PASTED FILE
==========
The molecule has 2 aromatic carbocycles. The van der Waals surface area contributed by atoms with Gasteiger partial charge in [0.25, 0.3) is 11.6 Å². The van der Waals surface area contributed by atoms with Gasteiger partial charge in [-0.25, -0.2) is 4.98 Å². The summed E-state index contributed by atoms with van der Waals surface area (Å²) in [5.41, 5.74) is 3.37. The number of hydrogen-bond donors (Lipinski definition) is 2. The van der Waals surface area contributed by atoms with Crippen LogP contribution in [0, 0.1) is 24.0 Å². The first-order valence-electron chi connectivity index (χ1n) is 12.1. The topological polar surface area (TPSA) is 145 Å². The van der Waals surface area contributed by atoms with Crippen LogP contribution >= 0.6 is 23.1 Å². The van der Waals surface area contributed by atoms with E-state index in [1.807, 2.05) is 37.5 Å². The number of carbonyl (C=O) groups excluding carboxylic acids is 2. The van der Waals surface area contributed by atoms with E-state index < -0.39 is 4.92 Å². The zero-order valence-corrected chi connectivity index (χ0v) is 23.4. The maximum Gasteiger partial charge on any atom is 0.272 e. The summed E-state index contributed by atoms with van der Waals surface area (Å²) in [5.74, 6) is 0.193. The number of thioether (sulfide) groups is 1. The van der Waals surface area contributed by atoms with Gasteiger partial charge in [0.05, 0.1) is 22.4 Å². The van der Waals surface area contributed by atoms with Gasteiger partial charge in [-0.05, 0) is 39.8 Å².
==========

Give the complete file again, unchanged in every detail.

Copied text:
The molecule has 2 aromatic carbocycles. The van der Waals surface area contributed by atoms with Gasteiger partial charge in [0.25, 0.3) is 11.6 Å². The van der Waals surface area contributed by atoms with Gasteiger partial charge in [-0.25, -0.2) is 4.98 Å². The summed E-state index contributed by atoms with van der Waals surface area (Å²) in [5.41, 5.74) is 3.37. The number of hydrogen-bond donors (Lipinski definition) is 2. The van der Waals surface area contributed by atoms with Crippen LogP contribution in [0, 0.1) is 24.0 Å². The first-order valence-electron chi connectivity index (χ1n) is 12.1. The topological polar surface area (TPSA) is 145 Å². The van der Waals surface area contributed by atoms with Crippen LogP contribution >= 0.6 is 23.1 Å². The van der Waals surface area contributed by atoms with E-state index in [1.807, 2.05) is 37.5 Å². The number of carbonyl (C=O) groups excluding carboxylic acids is 2. The van der Waals surface area contributed by atoms with E-state index < -0.39 is 4.92 Å². The zero-order valence-corrected chi connectivity index (χ0v) is 23.4. The maximum Gasteiger partial charge on any atom is 0.272 e. The summed E-state index contributed by atoms with van der Waals surface area (Å²) in [5.74, 6) is 0.193. The number of thioether (sulfide) groups is 1. The van der Waals surface area contributed by atoms with Gasteiger partial charge in [0.05, 0.1) is 22.4 Å². The van der Waals surface area contributed by atoms with Gasteiger partial charge in [-0.05, 0) is 39.8 Å².